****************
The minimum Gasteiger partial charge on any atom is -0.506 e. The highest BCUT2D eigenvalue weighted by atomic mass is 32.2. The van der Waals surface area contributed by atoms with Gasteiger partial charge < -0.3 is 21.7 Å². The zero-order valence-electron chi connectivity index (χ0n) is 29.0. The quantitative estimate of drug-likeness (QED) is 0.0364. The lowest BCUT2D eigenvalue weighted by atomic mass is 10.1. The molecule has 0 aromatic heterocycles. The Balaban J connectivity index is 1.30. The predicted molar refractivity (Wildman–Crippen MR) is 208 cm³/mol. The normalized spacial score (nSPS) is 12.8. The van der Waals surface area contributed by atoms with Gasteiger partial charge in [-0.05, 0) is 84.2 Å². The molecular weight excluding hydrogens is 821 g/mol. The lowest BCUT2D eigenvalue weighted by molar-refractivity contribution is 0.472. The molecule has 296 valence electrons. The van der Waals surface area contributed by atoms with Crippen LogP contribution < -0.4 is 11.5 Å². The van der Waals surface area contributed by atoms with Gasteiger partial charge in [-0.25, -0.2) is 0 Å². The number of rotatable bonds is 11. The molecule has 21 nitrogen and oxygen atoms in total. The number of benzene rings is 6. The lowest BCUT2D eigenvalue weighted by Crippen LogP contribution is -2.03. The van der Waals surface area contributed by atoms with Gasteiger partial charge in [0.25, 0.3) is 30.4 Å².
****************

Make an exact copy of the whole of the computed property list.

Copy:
The minimum Gasteiger partial charge on any atom is -0.506 e. The highest BCUT2D eigenvalue weighted by atomic mass is 32.2. The van der Waals surface area contributed by atoms with Gasteiger partial charge < -0.3 is 21.7 Å². The zero-order valence-electron chi connectivity index (χ0n) is 29.0. The quantitative estimate of drug-likeness (QED) is 0.0364. The lowest BCUT2D eigenvalue weighted by atomic mass is 10.1. The molecule has 0 aromatic heterocycles. The Balaban J connectivity index is 1.30. The predicted molar refractivity (Wildman–Crippen MR) is 208 cm³/mol. The normalized spacial score (nSPS) is 12.8. The van der Waals surface area contributed by atoms with Gasteiger partial charge in [-0.05, 0) is 84.2 Å². The molecular weight excluding hydrogens is 821 g/mol. The lowest BCUT2D eigenvalue weighted by molar-refractivity contribution is 0.472. The molecule has 296 valence electrons. The van der Waals surface area contributed by atoms with Crippen LogP contribution < -0.4 is 11.5 Å². The van der Waals surface area contributed by atoms with Gasteiger partial charge in [-0.25, -0.2) is 0 Å². The number of rotatable bonds is 11. The molecule has 21 nitrogen and oxygen atoms in total. The number of benzene rings is 6. The lowest BCUT2D eigenvalue weighted by Crippen LogP contribution is -2.03. The van der Waals surface area contributed by atoms with Gasteiger partial charge in [0.25, 0.3) is 30.4 Å².